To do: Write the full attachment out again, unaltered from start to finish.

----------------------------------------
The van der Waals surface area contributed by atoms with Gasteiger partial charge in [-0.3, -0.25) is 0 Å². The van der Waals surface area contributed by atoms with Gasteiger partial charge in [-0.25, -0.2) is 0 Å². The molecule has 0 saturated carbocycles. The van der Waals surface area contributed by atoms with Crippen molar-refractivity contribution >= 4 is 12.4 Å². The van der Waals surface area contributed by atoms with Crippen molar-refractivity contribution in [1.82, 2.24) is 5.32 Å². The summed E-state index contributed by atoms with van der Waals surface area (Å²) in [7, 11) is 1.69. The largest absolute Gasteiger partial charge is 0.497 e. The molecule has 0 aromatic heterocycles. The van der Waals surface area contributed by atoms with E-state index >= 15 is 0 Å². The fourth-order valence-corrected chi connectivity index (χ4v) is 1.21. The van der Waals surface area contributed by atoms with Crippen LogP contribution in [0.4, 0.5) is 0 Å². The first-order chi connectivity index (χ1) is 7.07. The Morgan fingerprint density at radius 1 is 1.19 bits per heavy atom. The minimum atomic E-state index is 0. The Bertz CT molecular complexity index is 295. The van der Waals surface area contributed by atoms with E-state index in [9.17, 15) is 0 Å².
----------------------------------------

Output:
The van der Waals surface area contributed by atoms with Gasteiger partial charge in [-0.3, -0.25) is 0 Å². The van der Waals surface area contributed by atoms with Gasteiger partial charge in [-0.25, -0.2) is 0 Å². The molecule has 0 saturated carbocycles. The van der Waals surface area contributed by atoms with Crippen molar-refractivity contribution >= 4 is 12.4 Å². The van der Waals surface area contributed by atoms with Crippen molar-refractivity contribution in [1.82, 2.24) is 5.32 Å². The summed E-state index contributed by atoms with van der Waals surface area (Å²) in [7, 11) is 1.69. The largest absolute Gasteiger partial charge is 0.497 e. The molecule has 0 aromatic heterocycles. The van der Waals surface area contributed by atoms with E-state index >= 15 is 0 Å². The fourth-order valence-corrected chi connectivity index (χ4v) is 1.21. The van der Waals surface area contributed by atoms with Crippen LogP contribution in [0.4, 0.5) is 0 Å². The first-order chi connectivity index (χ1) is 7.07. The Morgan fingerprint density at radius 1 is 1.19 bits per heavy atom. The minimum atomic E-state index is 0. The Bertz CT molecular complexity index is 295. The van der Waals surface area contributed by atoms with E-state index in [9.17, 15) is 0 Å².